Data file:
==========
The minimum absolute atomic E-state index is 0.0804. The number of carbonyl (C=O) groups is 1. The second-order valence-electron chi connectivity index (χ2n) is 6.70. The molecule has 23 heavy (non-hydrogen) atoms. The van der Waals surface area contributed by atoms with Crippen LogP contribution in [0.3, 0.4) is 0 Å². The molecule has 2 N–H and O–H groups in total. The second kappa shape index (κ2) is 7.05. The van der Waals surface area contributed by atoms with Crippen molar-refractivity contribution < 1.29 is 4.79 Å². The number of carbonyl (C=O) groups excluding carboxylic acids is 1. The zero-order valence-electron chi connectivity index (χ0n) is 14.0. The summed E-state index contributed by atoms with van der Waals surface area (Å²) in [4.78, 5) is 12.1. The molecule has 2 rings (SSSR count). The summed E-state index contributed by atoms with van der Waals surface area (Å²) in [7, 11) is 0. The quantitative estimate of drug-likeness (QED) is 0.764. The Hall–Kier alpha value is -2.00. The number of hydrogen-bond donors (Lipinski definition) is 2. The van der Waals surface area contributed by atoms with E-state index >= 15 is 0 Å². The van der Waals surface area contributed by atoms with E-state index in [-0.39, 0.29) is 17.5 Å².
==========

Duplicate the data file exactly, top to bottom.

The minimum absolute atomic E-state index is 0.0804. The number of carbonyl (C=O) groups is 1. The second-order valence-electron chi connectivity index (χ2n) is 6.70. The molecule has 23 heavy (non-hydrogen) atoms. The van der Waals surface area contributed by atoms with Crippen LogP contribution in [0.3, 0.4) is 0 Å². The molecule has 2 N–H and O–H groups in total. The second kappa shape index (κ2) is 7.05. The van der Waals surface area contributed by atoms with Crippen molar-refractivity contribution < 1.29 is 4.79 Å². The number of carbonyl (C=O) groups excluding carboxylic acids is 1. The zero-order valence-electron chi connectivity index (χ0n) is 14.0. The summed E-state index contributed by atoms with van der Waals surface area (Å²) in [4.78, 5) is 12.1. The molecule has 2 rings (SSSR count). The summed E-state index contributed by atoms with van der Waals surface area (Å²) in [7, 11) is 0. The quantitative estimate of drug-likeness (QED) is 0.764. The Hall–Kier alpha value is -2.00. The number of hydrogen-bond donors (Lipinski definition) is 2. The van der Waals surface area contributed by atoms with E-state index >= 15 is 0 Å². The van der Waals surface area contributed by atoms with E-state index in [-0.39, 0.29) is 17.5 Å².